A new research from McMaster University suggests women can remember faces much better

than men, in part because they spend more time studying features without even knowing it, and a technique researchers say can help improve anyone’s memories.

Canadians researchers used a special eye-tracking technology to monitor where study participants looked, when they were shown a series of different faces on the screen of the computer. Each face was given a name that the researchers asked participants to remember.
A group of participants took the test in one day, while another group was given about 4 days to complete the test. Women in the one-day experiment had a much better memory of the faces they had seen compared with men, the researchers said. The ladies’ advantage was subtler over the four-day experiment.
Eye-tracking technology used during the tests could explain the sex difference. The women in the study focused on the facial features far more than men in the images presented to them, the researchers found.
“We found that women fixated on the features far more than men, but this strategy operates completely outside of our awareness. Individuals don’t usually notice where their eyes fixate, so it’s all subconscious,” said Jennifer Heisz, assistant professor in the Department of Kinesiology at McMaster University,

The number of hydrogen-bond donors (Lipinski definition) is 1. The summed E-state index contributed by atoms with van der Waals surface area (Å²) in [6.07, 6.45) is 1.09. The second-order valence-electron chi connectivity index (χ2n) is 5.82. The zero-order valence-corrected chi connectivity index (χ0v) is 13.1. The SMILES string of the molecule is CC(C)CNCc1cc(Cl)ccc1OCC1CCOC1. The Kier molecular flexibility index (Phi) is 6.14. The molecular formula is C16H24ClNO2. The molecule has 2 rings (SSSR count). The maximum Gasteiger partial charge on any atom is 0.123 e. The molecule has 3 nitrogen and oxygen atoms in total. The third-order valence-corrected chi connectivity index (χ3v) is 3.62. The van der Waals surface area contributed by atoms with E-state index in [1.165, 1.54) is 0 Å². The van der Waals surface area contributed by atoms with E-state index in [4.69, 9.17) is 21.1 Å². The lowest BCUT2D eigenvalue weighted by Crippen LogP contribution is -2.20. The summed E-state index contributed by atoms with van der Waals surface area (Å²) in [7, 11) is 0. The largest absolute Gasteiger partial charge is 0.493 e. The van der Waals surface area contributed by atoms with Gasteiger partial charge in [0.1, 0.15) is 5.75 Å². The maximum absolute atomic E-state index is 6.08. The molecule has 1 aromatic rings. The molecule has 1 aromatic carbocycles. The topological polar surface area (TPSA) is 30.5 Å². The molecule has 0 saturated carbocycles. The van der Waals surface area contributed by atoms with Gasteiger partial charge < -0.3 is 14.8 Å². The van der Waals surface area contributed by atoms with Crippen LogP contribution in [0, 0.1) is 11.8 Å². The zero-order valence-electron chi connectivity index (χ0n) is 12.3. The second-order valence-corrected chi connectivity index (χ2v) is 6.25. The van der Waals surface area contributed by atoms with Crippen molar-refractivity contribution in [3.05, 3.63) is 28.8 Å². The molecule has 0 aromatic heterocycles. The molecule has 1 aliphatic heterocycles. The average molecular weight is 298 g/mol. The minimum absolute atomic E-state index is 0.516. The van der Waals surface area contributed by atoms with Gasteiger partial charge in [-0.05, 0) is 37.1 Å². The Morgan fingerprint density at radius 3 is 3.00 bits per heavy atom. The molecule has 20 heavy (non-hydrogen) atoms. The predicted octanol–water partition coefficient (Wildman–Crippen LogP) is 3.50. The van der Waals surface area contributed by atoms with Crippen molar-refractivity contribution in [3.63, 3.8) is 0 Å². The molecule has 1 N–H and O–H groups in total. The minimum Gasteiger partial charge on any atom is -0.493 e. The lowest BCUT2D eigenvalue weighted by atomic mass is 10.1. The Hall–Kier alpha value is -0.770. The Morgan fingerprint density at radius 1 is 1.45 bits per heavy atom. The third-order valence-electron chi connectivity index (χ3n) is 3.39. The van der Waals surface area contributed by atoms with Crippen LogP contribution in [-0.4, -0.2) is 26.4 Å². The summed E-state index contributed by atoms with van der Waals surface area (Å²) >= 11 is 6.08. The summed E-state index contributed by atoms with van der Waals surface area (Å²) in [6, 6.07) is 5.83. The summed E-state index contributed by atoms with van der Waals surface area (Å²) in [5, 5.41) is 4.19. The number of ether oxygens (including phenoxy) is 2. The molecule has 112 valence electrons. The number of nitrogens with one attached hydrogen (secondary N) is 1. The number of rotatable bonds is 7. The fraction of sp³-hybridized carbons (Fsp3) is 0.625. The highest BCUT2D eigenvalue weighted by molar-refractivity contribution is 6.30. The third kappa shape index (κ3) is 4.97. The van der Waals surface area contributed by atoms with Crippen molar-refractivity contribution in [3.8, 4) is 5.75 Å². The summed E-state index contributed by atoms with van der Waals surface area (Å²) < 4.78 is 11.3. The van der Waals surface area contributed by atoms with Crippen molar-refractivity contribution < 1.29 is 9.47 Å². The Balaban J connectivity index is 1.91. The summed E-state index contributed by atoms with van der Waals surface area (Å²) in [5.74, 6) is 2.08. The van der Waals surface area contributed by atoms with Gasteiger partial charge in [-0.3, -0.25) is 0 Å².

The results open the possibility that changing our eye movement pattern may lead to better memory. It means anyone can be taught to scan more and potentially have better memory.
“The results open the possibility that changing our eye movement pattern may lead to better memory. Increased scanning may prove to be a simple strategy to improve face memory in the general population, especially for individuals with memory impairment like older adults,” Heisz concluded.
What do you think about this research? Have ever noticed that a lot of men find it tricky to remember faces?
P.S. By the way, do you know what word “Prosopagnosia” means? Prosopagnosia or “face blindness” is a condition where the affected person can’t recognize faces. The condition affects about 2 percent of the world’s population!
Source: globaldiscussion.net